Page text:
ORICO recently introduced the iv300 Match Mini External SSD series in June 2020 that features speeds of up to 940 MB/s thanks to using an NVMe-based drive inside. The all-metal, USB 3.1 Type-C 10Gbps drive allows consumers to capture more photos and videos, and easily transfer content between desktop computers, game consoles, laptops, tablet and smartphones. The aluminum body also features a slot for a lanyard or keychain ring, ensuring you can easily take your extra storage for content with you. Content creators are generating more raw footage than ever and a portable SSD allows you to access, share and manage it all across a wide range of devices. The ORICO iv300 is marketed as being an external drive that allows you to smoothly edit video and store all your video, images and files.
The ORICO iv300 iMatch Series is available in 250GB, 500GB and 1TB capacities with pricing being $89.99, $129.99 and $192.99, respectively. You also get to pick between having a black, silver, blue or red drive. All ORICO IV300 iMatch portable SSDs are backed by a 3-year warranty. This model features a JMicron JMS583 A2 revision bridge chip inside, which means it will be more stable on AMD Ryzen platforms. The ORICO GV100 portable SSD (full review) that we reviewed earlier in the year used the older JMicron JMS583 A0 bridge chip and was not stable when we tested it on an AMD X570 platform.
Our review sample that ORICO sent over was the blue model that is sold under part number ORICO IV300-500G-BL-BP. Inside the box you’ll find a USB Type-C to Type-C cable, USB Type-C to USB Type-A cable, user manual, service card and of course the drive itself.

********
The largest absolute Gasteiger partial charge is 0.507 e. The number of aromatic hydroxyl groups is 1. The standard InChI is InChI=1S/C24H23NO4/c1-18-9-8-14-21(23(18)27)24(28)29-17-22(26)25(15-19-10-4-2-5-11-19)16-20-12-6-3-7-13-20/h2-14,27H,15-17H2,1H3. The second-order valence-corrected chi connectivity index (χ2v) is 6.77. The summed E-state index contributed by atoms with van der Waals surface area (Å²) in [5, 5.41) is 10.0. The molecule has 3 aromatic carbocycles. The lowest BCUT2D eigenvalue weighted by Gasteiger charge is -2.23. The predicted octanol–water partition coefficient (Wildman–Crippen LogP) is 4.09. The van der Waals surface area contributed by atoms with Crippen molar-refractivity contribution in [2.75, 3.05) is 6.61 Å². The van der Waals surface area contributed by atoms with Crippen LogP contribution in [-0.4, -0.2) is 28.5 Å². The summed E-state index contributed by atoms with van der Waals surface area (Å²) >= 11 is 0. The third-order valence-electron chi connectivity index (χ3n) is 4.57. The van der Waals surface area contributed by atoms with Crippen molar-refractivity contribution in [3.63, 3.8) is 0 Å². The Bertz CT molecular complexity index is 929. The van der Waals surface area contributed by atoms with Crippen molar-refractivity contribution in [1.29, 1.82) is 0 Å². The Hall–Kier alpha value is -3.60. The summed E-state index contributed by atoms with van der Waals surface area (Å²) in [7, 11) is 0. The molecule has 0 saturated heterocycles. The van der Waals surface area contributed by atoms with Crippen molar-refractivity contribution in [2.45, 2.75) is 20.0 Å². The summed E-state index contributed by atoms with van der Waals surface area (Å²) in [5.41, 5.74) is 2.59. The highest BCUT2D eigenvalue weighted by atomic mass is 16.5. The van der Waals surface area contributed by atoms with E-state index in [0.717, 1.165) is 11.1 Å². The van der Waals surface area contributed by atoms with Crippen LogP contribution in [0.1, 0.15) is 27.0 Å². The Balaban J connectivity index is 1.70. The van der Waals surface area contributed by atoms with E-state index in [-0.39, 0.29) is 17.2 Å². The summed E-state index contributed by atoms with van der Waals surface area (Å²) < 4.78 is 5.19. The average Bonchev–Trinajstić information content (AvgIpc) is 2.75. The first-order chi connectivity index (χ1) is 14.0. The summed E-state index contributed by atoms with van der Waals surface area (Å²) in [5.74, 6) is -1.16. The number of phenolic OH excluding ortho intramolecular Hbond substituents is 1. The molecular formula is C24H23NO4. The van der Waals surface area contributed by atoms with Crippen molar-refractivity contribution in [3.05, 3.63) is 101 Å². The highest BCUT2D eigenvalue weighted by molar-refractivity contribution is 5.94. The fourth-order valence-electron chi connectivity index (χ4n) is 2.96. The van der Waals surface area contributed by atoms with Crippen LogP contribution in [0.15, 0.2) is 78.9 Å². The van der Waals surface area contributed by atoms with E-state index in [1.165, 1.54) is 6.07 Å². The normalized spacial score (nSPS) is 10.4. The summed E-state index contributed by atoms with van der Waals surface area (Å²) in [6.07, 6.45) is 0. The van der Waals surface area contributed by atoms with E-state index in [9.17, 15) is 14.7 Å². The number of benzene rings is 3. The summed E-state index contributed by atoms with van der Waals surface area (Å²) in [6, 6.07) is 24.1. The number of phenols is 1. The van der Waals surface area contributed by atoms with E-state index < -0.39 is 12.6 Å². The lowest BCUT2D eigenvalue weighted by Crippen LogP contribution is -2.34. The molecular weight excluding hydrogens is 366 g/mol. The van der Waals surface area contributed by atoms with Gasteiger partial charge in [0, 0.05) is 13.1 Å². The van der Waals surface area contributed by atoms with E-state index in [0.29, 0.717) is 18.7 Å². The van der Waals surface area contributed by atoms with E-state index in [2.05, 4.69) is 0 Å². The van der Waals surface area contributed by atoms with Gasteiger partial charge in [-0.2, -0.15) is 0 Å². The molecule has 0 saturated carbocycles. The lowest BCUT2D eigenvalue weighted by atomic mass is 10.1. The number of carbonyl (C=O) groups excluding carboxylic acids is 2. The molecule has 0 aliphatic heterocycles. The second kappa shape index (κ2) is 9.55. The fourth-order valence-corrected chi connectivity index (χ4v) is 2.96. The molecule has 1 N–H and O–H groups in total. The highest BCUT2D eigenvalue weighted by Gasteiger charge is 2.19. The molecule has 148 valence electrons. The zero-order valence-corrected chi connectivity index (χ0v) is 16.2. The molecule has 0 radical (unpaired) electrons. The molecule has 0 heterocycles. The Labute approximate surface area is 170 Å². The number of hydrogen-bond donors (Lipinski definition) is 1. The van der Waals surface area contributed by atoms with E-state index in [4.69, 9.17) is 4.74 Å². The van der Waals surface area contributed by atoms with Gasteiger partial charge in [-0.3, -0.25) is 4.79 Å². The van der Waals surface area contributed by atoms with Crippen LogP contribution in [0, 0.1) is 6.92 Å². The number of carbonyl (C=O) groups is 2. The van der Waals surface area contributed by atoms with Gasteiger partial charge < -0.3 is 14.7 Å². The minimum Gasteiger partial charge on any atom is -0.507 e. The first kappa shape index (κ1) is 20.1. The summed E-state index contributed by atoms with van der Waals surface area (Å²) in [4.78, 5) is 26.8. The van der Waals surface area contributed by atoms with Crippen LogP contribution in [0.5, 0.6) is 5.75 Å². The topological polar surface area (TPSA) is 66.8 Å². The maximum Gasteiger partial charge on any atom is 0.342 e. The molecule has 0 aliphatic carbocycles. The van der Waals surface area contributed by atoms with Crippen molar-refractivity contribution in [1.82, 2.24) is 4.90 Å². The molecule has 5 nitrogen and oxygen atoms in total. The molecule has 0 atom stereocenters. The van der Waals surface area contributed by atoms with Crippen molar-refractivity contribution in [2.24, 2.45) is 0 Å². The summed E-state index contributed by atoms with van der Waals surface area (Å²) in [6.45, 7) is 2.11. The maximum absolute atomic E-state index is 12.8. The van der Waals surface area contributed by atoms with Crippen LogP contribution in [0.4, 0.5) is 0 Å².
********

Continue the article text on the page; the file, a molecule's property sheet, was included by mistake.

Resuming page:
The ORICO iv300 measures 68.8 mm x 32 mm x 10.4 mm and our 500GB model weighed in at 35 Grams without the cable. The drive is comfortable to hold in your hand and the tapered ends of the drive allow it to slide into your pocket or bag with ease. The blue color is also very nice as it sparkles a bit!
The USB 3.1 Gen 2 Type C drive has the connector located on the end of the drive with a blue LED activity/power light off to the side of the connector.
On the back of the aluminum enclosure you have the capacity, model number, place of manufacturer and the usual regulatory markings. There isn’t an easy way to get this drive open as we tried to pry the back cover open with a screw driver and ended up bending the lanyard hole as you can see from the image above. The cover barely moves and is likely glued down with some sort of adhesive to keep it from falling off. We only have one sample and didn’t want to risk breaking it. Inside you’ll find the JMicron JMS583 A2 revision USB bridge chip and an SSD that uses 3D TLC NAND Flash memory.
Let’s move along and see how this drive actually performs!